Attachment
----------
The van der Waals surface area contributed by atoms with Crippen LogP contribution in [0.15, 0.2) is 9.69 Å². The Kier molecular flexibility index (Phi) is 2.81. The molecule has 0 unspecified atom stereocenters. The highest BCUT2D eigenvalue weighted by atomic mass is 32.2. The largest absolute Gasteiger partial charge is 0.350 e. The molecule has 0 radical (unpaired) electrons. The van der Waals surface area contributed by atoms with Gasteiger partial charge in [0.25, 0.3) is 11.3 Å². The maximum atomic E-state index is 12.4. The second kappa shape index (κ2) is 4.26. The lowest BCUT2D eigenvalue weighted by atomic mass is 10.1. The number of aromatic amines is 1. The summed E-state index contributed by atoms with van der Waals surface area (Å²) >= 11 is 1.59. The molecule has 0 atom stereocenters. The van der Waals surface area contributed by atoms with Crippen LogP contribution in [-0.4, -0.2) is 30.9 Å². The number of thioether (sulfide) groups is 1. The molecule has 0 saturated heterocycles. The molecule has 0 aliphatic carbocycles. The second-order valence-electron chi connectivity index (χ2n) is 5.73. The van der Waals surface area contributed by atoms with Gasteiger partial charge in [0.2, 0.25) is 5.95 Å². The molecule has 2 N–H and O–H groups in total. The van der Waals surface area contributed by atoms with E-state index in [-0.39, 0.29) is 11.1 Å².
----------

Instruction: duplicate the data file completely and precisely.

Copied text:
The van der Waals surface area contributed by atoms with Crippen LogP contribution in [0.15, 0.2) is 9.69 Å². The Kier molecular flexibility index (Phi) is 2.81. The molecule has 0 unspecified atom stereocenters. The highest BCUT2D eigenvalue weighted by atomic mass is 32.2. The largest absolute Gasteiger partial charge is 0.350 e. The molecule has 0 radical (unpaired) electrons. The van der Waals surface area contributed by atoms with Gasteiger partial charge in [0.25, 0.3) is 11.3 Å². The maximum atomic E-state index is 12.4. The second kappa shape index (κ2) is 4.26. The lowest BCUT2D eigenvalue weighted by atomic mass is 10.1. The number of aromatic amines is 1. The summed E-state index contributed by atoms with van der Waals surface area (Å²) >= 11 is 1.59. The molecule has 0 atom stereocenters. The van der Waals surface area contributed by atoms with Crippen LogP contribution in [-0.4, -0.2) is 30.9 Å². The number of thioether (sulfide) groups is 1. The molecule has 0 saturated heterocycles. The molecule has 0 aliphatic carbocycles. The second-order valence-electron chi connectivity index (χ2n) is 5.73. The van der Waals surface area contributed by atoms with Gasteiger partial charge in [0.2, 0.25) is 5.95 Å². The molecule has 2 N–H and O–H groups in total. The van der Waals surface area contributed by atoms with E-state index in [-0.39, 0.29) is 11.1 Å².